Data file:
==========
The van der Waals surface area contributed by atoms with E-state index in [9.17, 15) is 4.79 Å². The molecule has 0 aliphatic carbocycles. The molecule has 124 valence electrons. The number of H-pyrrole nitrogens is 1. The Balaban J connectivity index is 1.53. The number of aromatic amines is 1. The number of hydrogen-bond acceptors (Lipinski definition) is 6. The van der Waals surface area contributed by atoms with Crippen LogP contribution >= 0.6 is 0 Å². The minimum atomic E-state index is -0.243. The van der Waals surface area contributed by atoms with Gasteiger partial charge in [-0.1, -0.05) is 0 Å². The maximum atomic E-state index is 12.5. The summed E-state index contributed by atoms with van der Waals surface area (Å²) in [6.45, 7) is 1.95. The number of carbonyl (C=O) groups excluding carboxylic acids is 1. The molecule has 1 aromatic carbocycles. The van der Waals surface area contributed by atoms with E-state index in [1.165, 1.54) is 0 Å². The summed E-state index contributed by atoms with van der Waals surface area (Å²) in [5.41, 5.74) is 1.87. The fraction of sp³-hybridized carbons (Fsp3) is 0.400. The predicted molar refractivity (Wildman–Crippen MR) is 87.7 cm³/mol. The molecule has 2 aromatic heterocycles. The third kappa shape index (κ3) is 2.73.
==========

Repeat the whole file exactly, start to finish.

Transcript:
The van der Waals surface area contributed by atoms with E-state index in [9.17, 15) is 4.79 Å². The molecule has 0 aliphatic carbocycles. The molecule has 124 valence electrons. The number of H-pyrrole nitrogens is 1. The Balaban J connectivity index is 1.53. The number of aromatic amines is 1. The number of hydrogen-bond acceptors (Lipinski definition) is 6. The van der Waals surface area contributed by atoms with Crippen LogP contribution >= 0.6 is 0 Å². The minimum atomic E-state index is -0.243. The van der Waals surface area contributed by atoms with Gasteiger partial charge in [-0.1, -0.05) is 0 Å². The maximum atomic E-state index is 12.5. The summed E-state index contributed by atoms with van der Waals surface area (Å²) in [6.45, 7) is 1.95. The number of carbonyl (C=O) groups excluding carboxylic acids is 1. The molecule has 1 aromatic carbocycles. The van der Waals surface area contributed by atoms with E-state index in [1.165, 1.54) is 0 Å². The summed E-state index contributed by atoms with van der Waals surface area (Å²) in [5.41, 5.74) is 1.87. The fraction of sp³-hybridized carbons (Fsp3) is 0.400. The predicted molar refractivity (Wildman–Crippen MR) is 87.7 cm³/mol. The molecule has 2 aromatic heterocycles. The third kappa shape index (κ3) is 2.73.